Sensory structures and sexual dimorphism in the harvestman Dicranopalpus ramosus (Arachnida: Opiliones)
Sinnesorgane und Sexualdimorphismus der Weberknechtart Dicranopalpus ramosus (Arachnida: Opiliones)
A survey on sensory organs of both sexes of the harvestman Dicranopalpus ramosus classifies structure and frequency of campaniform sensilla, falciform setae, sensilla basiconica, slit sensilla, solenidia, spines, sensilla chaetica, trichomes (simple hairs) and plumose setae. Sensilla are equally distributed on the pedipalp tarsi of both males and females, but females show higher counts of campaniform and falciform setae than males. Females furthermore have about 1000 glandular plumose setae on each pedipalp, that at the same positions in males are replaced by sensilla chaetica. The walking legs of both sexes show a similar distribution of sensory organs, with females showing more sensilla basiconica at the legs I and II and more solenidia on the first pair of legs. Males have a large number of bipterate setae (about 2200 per specimen) at the metatarsi and tarsi of the third and fourth pair of legs. In females these are replaced by simple hairs. Although females show a similar (or slightly higher) number of leg sensilla than males, their density is higher due to their shorter legs. In both sexes the second pair of legs has the largest number of falciform setae, sensilla basiconica, chaetica and solenidia, followed by the legs I, III and IV. The first pair of legs has the highest density of falciform setae, sensilla basiconica and solenidia, followed by the legs II, III and IV. The genital operculum, sternites and tergites show a multitude of slit sensilla. The slit sensilla of the genital operculum and sternites are associated with insertion plaques of muscles operating the penis/ovipositor and regulating opisthosomal volume and hemolymph-pressure.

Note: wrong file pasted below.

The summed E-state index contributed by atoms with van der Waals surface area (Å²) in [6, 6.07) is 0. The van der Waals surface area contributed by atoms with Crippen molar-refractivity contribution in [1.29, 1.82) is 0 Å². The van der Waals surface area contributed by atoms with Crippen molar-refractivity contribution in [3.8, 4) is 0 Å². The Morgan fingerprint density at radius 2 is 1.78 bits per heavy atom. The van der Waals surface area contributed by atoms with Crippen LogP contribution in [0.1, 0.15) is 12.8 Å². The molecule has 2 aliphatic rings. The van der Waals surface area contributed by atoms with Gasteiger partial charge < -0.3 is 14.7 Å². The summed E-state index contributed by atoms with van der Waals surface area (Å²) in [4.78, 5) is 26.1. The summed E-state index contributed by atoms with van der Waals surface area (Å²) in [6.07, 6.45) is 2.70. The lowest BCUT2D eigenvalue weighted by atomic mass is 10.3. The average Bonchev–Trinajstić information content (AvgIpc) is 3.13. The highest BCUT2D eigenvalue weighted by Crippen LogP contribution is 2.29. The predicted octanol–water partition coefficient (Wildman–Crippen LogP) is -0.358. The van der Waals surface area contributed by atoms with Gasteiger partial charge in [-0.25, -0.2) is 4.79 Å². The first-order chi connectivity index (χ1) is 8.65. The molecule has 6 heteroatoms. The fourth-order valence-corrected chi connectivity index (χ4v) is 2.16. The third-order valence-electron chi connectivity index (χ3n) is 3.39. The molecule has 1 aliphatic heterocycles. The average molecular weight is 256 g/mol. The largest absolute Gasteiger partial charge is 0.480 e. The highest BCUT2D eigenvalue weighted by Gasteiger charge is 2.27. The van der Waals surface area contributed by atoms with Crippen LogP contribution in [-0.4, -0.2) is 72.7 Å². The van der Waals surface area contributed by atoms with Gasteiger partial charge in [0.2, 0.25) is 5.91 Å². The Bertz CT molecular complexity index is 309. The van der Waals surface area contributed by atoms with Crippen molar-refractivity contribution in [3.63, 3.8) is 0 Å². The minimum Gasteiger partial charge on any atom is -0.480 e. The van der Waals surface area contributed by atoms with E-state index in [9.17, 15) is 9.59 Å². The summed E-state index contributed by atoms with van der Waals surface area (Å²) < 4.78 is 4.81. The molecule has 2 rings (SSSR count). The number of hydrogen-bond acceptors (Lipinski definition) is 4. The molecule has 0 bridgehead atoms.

bipterate setae; harvestmen; plumose setae; sensory structures; sexual dimorphism